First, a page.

Saturday, August 21, 2010

The Carnmoney Witch.

Mary Butters c. 1770-1850

Mary Butters the Carnmoney Witch, was put forward for trial at the Spring Assizes in March 1808. It is an instance of black magic versus white though it should be borne in mind that in the persecution of witches many women were put to death on the latter charge. It should be said at this point that it was the skill and knowledge of these same women in the use of herbs that benefited the population and added greatly to our present day pharmacology. The following story comes from the Belfast News-Letter for 21st August 1807.

One Tuesday night an extraordinary affair took place in the house of a tailor named Alexander Montgomery, who lived nearby Carnmoney Meeting-House. The tailor had a cow which continued to give milk as usual, but of late no butter could be produced from it. An opinion was unfortunately instilled into the mind of Montgomery's wife, that whenever such a thing occurred, it was occasioned by the cow having been bewitched. Her belief in this was strengthened by the fact that every old woman in the parish was able to relate some story illustrative of what she had seen or heard of in times gone by with respect to the same.

At length the family were informed of a woman named Mary Butters, who resided at Carrigfergus. They went to her, and brought her to the house for the purpose of curing the cow. About ten o'clock that night war was declared against the unknown magicians. Mary Butters ordered old Montgomery and a young man named Carnaghan to go out to the cow-house, turn their waistcoats inside out, and in that dress to stand by the head of the cow until she sent for them, while the wife, the son, and an old woman named Margaret Lee remained in the house with her.

Montgomery and his ally kept their lonely vigil until daybreak, when, becoming alarmed at receiving no summons, they left their post and knocked at the door, but obtained no response. They then looked through the kitchen window, and to their horror saw the four inmates stretched on the floor as dead. They immediately burst in the door, and found that the wife and son were actually dead, and the sorceress and Margaret Lee nearly so. The latter soon afterwards expired.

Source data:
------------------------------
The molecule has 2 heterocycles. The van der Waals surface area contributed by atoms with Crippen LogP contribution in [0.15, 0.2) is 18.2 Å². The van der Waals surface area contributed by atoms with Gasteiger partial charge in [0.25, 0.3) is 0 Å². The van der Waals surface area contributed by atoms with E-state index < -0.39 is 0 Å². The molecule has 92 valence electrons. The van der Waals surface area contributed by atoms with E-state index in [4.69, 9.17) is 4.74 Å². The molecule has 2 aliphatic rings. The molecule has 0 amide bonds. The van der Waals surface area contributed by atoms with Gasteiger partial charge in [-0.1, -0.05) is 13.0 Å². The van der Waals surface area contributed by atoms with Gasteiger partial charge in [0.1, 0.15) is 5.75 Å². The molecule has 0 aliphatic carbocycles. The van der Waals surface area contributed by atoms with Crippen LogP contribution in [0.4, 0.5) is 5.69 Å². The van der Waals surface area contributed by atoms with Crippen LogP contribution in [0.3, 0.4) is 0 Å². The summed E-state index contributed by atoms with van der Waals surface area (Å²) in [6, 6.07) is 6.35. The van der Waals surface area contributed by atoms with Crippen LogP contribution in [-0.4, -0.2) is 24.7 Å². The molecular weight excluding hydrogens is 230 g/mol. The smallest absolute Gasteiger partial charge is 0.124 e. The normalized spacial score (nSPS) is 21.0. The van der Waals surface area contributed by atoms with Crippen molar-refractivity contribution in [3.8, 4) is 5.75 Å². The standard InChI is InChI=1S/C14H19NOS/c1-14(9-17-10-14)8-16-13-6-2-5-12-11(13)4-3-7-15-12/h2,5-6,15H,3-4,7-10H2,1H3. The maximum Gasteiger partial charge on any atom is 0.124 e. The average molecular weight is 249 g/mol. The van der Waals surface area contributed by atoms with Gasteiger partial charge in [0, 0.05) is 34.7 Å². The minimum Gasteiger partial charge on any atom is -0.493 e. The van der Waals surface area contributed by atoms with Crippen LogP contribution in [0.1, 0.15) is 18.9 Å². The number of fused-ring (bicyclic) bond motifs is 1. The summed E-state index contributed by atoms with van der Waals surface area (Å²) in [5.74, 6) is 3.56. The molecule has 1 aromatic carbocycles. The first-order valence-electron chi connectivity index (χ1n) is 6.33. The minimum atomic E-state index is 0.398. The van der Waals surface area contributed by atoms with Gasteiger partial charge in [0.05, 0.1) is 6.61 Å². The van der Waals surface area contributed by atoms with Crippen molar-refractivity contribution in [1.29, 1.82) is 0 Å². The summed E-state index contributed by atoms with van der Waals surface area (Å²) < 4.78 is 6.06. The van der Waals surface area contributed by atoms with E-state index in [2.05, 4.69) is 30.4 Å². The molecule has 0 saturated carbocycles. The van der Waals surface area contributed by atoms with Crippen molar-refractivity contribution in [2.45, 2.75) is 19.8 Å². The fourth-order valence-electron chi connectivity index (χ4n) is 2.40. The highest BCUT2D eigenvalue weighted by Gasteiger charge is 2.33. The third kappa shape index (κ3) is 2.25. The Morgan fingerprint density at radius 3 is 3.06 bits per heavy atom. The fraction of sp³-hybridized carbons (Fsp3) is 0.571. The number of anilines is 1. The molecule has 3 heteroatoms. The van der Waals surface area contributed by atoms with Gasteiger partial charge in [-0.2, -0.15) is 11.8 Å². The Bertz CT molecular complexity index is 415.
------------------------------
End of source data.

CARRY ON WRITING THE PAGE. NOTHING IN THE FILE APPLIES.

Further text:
Mary Butters was thrown out on a dung-heap, and a restorative administered to her in the shape of a few hearty kicks, which had the desired effect. The house had a sulphureous smell, and on the fire was a large pot in which were milk, needles, pins, and crooked nails. At the inquest held at Carnmoney on the 19th of August, the jurors stated that the three victims had come by their deaths from suffocation, owing to Mary Butters having made use of some noxious ingredients, after the manner of a charm, to recover a sick cow.

She was brought up at the Assizes, but was discharged by proclamation. Her version of the story was, that the devil in the guise of a black man had appeared in the house armed with a huge club, with which he killed the three persons and stunned herself. Lamentable though the whole affair was, as well for the gross superstition displayed by the participants as for its tragic ending, yet it seems to have aroused no other feelings amongst the inhabitants of Carnmoney and Carrigfergus than those of derision.

Mary Butters continued to practice her art for decades afterwards and was still consulted by the locals in the respect of bewitched cows. Thankfully the witchcraft act was repealed in 1821.

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